A lot of attention is paid to the global impacts of climate change; melting Arctic ice, coastal flooding and coral bleaching to name a few. But what are the risks to the UK from rising global temperatures? The CCC’s Head of Adaptation, Daniel Johns, looks ahead to the second Climate Change Risk Assessment.
Every five years, the UK Climate Change Act requires the Government of the day to publish a national assessment of the risks and opportunities for the UK from the changing climate. The Adaptation Sub-Committee of the Committee on Climate Change (the ASC) has been asked to lead the UK’s second Climate Change Risk Assessment evidence report, which is due to be published in 2016.
The first Climate Change Risk Assessment (CCRA) in 2012 was a ground-breaking exercise, and one of the first national risk assessments conducted anywhere in the world. The evidence report, led by the research consultancy HR Wallingford, identified the most significant risks and opportunities facing the UK this century. It highlighted a raft of threats including changes in the expected frequency and magnitude of flooding, impacts on people’s health from extreme hot days, pest and disease outbreaks, and damage to the natural environment. Fewer cold-related deaths, a reduction in winter heating bills, longer growing seasons, and growth in the UK tourist industry were some of the potential benefits. The assessment pointed to the need for national policies to reduce the numerous risks, and in some cases take further action to take advantage of the limited benefits. The Government’s National Adaptation Programme was subsequently published in 2013, and programmes of action have also been produced for each devolved administration.
We’re building upon the approach taken to the first CCRA evidence report in three key ways. The new methodology was agreed early in the process and published in full in 2014.
First, the first CCRA didn’t take full account of how current policies and trends may reduce or enhance future climate impacts. For example, there has been a decline in urban green space in recent years due to new development, and gardens being paved over. Green space helps keep towns and cities cool and reduces the risk of urban flooding. Continuing losses would make the effects of rising temperatures and heavier rainfall even worse. So our approach to assessing the magnitude of particular risks looks at the scale of the current problem, and what we can expect to happen in future given the latest climate projections, combined with other trends. For this assessment, we also plan to summarise the impacts arising in different climate change scenarios. It is not yet clear whether the international agreement to limit global warming to no more than 2oC above pre-industrial levels will be achieved. So, we will present anticipated impacts at a range of degrees of global warming where there is evidence available.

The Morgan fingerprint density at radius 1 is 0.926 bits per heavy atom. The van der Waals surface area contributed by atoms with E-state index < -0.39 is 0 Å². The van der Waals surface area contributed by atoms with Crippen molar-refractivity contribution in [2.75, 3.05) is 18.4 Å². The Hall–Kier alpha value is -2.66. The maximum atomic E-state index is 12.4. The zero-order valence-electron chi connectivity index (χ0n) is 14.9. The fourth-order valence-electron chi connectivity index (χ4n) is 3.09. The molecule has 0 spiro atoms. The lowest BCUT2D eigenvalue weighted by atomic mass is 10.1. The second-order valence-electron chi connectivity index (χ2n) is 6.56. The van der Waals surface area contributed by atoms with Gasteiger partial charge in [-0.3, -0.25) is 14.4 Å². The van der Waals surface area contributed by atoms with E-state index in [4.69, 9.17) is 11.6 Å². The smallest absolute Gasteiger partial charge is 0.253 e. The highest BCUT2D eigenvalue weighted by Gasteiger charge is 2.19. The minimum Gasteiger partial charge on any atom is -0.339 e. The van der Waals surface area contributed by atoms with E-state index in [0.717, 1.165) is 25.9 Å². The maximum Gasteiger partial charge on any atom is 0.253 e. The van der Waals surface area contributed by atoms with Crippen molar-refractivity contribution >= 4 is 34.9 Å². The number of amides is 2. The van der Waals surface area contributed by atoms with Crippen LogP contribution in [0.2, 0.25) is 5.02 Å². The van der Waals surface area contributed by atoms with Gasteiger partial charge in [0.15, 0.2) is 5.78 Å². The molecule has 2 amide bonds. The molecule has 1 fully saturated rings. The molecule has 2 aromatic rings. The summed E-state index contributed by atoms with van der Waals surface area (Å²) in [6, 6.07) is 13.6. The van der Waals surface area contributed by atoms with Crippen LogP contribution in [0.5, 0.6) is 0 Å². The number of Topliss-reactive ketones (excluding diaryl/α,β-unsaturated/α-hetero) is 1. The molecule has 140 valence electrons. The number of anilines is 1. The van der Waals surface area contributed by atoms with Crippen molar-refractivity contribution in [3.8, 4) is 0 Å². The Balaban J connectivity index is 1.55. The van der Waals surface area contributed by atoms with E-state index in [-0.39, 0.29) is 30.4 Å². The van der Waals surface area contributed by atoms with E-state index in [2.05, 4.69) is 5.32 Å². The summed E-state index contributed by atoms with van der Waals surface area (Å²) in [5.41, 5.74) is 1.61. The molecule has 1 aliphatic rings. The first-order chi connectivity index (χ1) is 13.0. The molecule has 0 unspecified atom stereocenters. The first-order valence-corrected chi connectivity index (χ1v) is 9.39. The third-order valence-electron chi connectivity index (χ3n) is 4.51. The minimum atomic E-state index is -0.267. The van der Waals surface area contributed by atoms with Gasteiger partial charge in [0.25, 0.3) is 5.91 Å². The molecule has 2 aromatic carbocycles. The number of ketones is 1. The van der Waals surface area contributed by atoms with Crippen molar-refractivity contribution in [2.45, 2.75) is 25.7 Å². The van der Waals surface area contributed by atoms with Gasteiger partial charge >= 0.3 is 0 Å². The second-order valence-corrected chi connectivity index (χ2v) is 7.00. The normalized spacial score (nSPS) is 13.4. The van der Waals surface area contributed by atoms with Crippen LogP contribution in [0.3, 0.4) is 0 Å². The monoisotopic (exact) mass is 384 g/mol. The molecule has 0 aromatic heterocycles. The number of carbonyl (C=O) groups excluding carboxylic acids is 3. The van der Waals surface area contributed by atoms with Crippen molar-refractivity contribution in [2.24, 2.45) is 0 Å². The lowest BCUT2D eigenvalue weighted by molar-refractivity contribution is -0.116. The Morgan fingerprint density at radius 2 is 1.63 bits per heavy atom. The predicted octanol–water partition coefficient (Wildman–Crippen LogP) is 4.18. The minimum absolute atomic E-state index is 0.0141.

Second, rather than just focussing on the magnitude of various risks and opportunities, we will assess how urgent it is for further action to be taken in the next five year period. Both the magnitude and urgency of risks are important for policy-makers and other stakeholders to understand. The main purpose of the CCRA is to inform the national adaptation programmes in England, Scotland, Wales and Northern Ireland. Some risks may be significant, but not urgent, because considerable work to address the risk is already underway, or because steps could be taken at short notice if problems begin to arise.
Flooding, for example, was the most severe risk identified by the first CCRA, but the Government has a six-year plan to invest £2.3 billion in new and replacement flood and coastal defences in England. In this case, more action to protect towns and cities may not be as urgent as further work to alleviate flooding in high flood risk areas where community defences would be too expensive to be justified.
Third, the ASC’s evidence report will look beyond UK shores and consider how climate change overseas may change the nature of the risks and opportunities our country faces. The report will consider the international dimensions of climate change and their implications for the UK in detail, including an assessment of climate change impacts on global food markets, conflict, migration, and the changing need for humanitarian assistance overseas.
We have commissioned a large team to develop the report. The report chapters are being led by a group of nine expert lead contributors. In turn, they are being supported by over 60 contributing authors from a range of sectors and organisations, who have volunteered their time and expertise. Our authors come from a wide range of backgrounds; some are based at universities, while others are consultants or practitioners in climate change adaptation. They have been working hard whenever and wherever they can; in one case whilst stuck in the middle of the Atlantic on a survey vessel! We have also enlisted 25 peer reviewers from the UK and around the world, led by Professor Nigel Arnell at Reading University. More than 100 stakeholders are also helping by giving up their time to attend workshops and review drafts.
Our CCRA evidence report will be published in July 2016. In the meantime, we’re already assessing the results of four independent in-depth research projects produced by a team of organisations led by HR Wallingford, the Met Office, AECOM and Paul Sayers Associates. The projects have been funded with the support of the Natural Environment Research Council. We’ll be presenting the findings of these in more detail over the next few weeks through a series of CCRA-themed blogs.
If you’d like more information or have any comments on the second CCRA, please contact the project lead, Kathryn Humphrey at firstname.lastname@example.org